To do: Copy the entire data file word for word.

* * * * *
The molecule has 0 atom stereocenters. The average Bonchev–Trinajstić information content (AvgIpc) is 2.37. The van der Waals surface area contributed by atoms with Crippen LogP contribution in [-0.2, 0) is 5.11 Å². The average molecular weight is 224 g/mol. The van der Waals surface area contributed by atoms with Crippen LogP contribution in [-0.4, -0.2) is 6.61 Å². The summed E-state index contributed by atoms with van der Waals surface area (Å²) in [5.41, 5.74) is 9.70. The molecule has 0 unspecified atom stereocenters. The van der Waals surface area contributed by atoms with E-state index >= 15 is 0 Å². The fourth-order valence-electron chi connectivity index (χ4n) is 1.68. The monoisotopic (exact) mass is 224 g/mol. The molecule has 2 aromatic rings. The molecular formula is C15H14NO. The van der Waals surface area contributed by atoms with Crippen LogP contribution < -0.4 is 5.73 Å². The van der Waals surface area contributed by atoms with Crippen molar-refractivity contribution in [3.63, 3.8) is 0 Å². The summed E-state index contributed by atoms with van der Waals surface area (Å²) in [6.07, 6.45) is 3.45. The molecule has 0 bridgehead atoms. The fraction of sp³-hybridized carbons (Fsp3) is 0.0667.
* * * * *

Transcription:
The molecule has 0 atom stereocenters. The average Bonchev–Trinajstić information content (AvgIpc) is 2.37. The van der Waals surface area contributed by atoms with Crippen LogP contribution in [-0.2, 0) is 5.11 Å². The average molecular weight is 224 g/mol. The van der Waals surface area contributed by atoms with Crippen LogP contribution in [-0.4, -0.2) is 6.61 Å². The summed E-state index contributed by atoms with van der Waals surface area (Å²) in [5.41, 5.74) is 9.70. The molecule has 0 unspecified atom stereocenters. The van der Waals surface area contributed by atoms with E-state index >= 15 is 0 Å². The fourth-order valence-electron chi connectivity index (χ4n) is 1.68. The monoisotopic (exact) mass is 224 g/mol. The molecule has 2 aromatic rings. The molecular formula is C15H14NO. The van der Waals surface area contributed by atoms with Crippen LogP contribution < -0.4 is 5.73 Å². The van der Waals surface area contributed by atoms with Crippen molar-refractivity contribution in [3.63, 3.8) is 0 Å². The summed E-state index contributed by atoms with van der Waals surface area (Å²) in [6.07, 6.45) is 3.45. The molecule has 0 bridgehead atoms. The fraction of sp³-hybridized carbons (Fsp3) is 0.0667.